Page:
Ottertail hopes to partner with county on roads; Council approves 5 percent levy increase for 2013
After a recent Ottertail City Council meeting, Interstate Engineering's Chris McConn spoke with city staff members about developing a capital improvement plan spreadsheet. This will help the city determine the order and cost of repairing roads over the next few years.
"Lee [Sherman] and I went around and looked at different roads that should be sealcoated and other roads that need to be rebuilt," McConn reported at the Sept. 6 meeting. In general, he felt the city's roads were in good condition.
In the near future, the city is looking at sealcoating a handful of roads. This will help increase the longevity of the bituminous the city has now.
McConn said the county is planning to do $1 million worth of work next year and the city has the opportunity to include their work with the county's bid.
"You'd save on professional fees because the county would be doing this as a public service to you," McConn advised. His recommendation was that the city wait until next year to pursue the sealcoating projects in order to partner with the county and cut back on costs.
Otter Tail County typically sends out a letter each year asking cities if they would like to partner with them in sealcoating work. Ottertail Maintenance Coordinator Lee Sherman said he will watch for the letter this year and be prepared to make a decision about what to do as soon as he gets it.
Bay View park concerns
Otter Tail Lake property owner Ed Smith shared some concerns with the council regarding proposed work on the Bay View park area. This 66-foot section of land is owned by the city.
The city has recently been looking into the possibility of improving the area for community use. Improvement plans include putting riprap on the hill to prevent erosion, adding benches, and landscaping the area. The goal would be to allow room for two or three cars to park straight in off of Bay View Road.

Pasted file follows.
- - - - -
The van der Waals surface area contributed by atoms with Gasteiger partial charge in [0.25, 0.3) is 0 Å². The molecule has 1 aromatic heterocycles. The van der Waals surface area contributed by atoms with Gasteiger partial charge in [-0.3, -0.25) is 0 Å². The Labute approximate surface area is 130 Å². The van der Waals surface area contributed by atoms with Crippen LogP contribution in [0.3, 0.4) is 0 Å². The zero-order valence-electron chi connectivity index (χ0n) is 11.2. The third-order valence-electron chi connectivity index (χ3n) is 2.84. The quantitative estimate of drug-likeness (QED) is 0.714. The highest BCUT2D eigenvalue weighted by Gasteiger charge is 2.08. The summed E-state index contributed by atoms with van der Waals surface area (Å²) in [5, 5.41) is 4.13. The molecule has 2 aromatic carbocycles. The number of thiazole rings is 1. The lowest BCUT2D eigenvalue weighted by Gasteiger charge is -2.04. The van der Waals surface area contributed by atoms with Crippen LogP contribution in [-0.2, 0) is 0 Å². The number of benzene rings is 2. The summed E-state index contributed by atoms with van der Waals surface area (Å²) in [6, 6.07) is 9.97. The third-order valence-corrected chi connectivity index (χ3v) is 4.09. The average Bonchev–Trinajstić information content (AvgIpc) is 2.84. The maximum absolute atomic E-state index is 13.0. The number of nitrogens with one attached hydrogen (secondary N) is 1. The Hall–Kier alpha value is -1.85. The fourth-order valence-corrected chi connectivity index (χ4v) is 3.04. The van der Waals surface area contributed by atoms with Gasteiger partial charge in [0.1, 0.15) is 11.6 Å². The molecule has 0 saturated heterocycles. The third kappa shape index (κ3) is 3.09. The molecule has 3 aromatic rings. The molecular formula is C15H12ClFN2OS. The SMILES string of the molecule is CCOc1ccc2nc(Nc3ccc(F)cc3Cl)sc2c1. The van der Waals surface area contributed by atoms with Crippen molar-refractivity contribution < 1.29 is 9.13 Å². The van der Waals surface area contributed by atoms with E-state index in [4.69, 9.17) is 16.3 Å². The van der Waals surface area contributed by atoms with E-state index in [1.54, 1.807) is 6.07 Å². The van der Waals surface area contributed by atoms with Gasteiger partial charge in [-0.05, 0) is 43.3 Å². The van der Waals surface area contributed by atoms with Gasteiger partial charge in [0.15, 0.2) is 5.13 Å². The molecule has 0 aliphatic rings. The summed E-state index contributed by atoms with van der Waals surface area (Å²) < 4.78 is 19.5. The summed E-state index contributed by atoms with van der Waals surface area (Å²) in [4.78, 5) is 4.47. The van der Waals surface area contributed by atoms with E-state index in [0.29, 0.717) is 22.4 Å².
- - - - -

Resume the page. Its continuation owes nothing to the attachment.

One of the things Smith mentioned is how snowmobilers use that area to get out onto Otter Tail Lake. If riprap were in place, they wouldn't be able to access the lake and might start venturing onto neighboring private property.
However, if a section were left open it would encourage swimming in the area. The intention of the park is not to create a space for people to swim, but rather a quiet park area with two or three benches where people can sit and watch the sunset.
"It sounds like we need to do a lot of research on this before we do anything," summarized Mayor Myron Lueders.
"I've got some names of possible economic development directors," Elaine Hanson, city clerk/treasurer, informed members of the council. "I'm looking for some input from the council to come up with some type of a request for proposals."
At this point, the city needs to detail what they would like to see an economic developer do and how many hours they'd like to hire someone for.
Councilmember Don Patrick has agreed to help the city work to figure out which direction to go in with the economic development effort. Patrick mentioned that since the economy is improving a bit, there may be more people looking to open a business in the community.
The council approved a resolution adopting a proposed levy amount of $346,027 for 2013. This would be a five percent increase from last year. This establishes that the finalized levy amount could be lower than 5 percent, but not higher.
The council also acknowledged a donation of $500 from the Ottertail Lions Club for miscellaneous supplies for the Ottertail Fire Department. After receiving donations from several local sources, the fire department will be ordering a fire thermal imaging camera.
As a reminder, the next regular meeting of the Ottertail City Council has been moved to Wednesday, Sept. 19 at 7 p.m.